New skills and capabilities are now required, including expertise in emerging technologies such as analytics, mobile apps, and social media as well as non-technical skills such as vendor management, account management, and product management.

These new skills are not found in many organizations and CIOs therefore need to focus on acquiring the right talent, either by developing internal resources or by recruiting from outside of the organization.

It also seems that culture, not capital is the biggest impediment to digital success for 43 percent of CIOs. Organizations must adapt their culture to think digital for everything including their internal processes.

The digital space is a multi-device, multi-mode, and omni-channel world where quality is measured not by schedules, budget, and defects but by user experience including both external customers as well as employees.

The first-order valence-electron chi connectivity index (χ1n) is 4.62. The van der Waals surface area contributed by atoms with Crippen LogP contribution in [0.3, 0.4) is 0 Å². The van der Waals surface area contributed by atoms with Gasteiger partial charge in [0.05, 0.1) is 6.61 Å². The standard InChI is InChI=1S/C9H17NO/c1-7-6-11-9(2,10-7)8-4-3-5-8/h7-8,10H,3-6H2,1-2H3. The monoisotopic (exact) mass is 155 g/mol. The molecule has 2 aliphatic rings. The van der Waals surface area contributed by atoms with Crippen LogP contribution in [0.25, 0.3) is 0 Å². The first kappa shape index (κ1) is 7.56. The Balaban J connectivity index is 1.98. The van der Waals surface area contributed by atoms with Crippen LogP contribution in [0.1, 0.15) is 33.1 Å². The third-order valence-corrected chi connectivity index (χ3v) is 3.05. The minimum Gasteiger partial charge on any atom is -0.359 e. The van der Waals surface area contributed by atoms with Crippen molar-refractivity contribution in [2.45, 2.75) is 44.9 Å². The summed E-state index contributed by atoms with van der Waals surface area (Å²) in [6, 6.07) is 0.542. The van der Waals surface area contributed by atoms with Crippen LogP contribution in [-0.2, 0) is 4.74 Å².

Most importantly, collaboration must become embedded in the culture. Digital capabilities are not built by long, serial projects but by cross-functional teams that work collaboratively to develop solutions and then incrementally add capabilities through rapid iterations.

 

CIOs of the future

Digital disruption presents a paradox for most organizations. On one hand, it threatens the very core of their business. On the other hand, to those organizations with vision and the ability to execute it, it represents an opportunity to innovate and distance themselves from their competitors.

With a deep understanding of technology and internal business processes, coupled with a cross-enterprise perspective, CIOs are in a perfect position to make the difference between being a victim of disruption and a digital leader.

Effective CIOs of the future are going to be those who are service oriented, business-minded, more willing to take on risks, and use innovation in intelligent ways that do not put the business at risk; for the elevated role and business demands we are seeing today.

 

The writer is Ram Lakshminarayanan, Partner, Management Consulting, KPMG in Singapore . The views expressed are his own.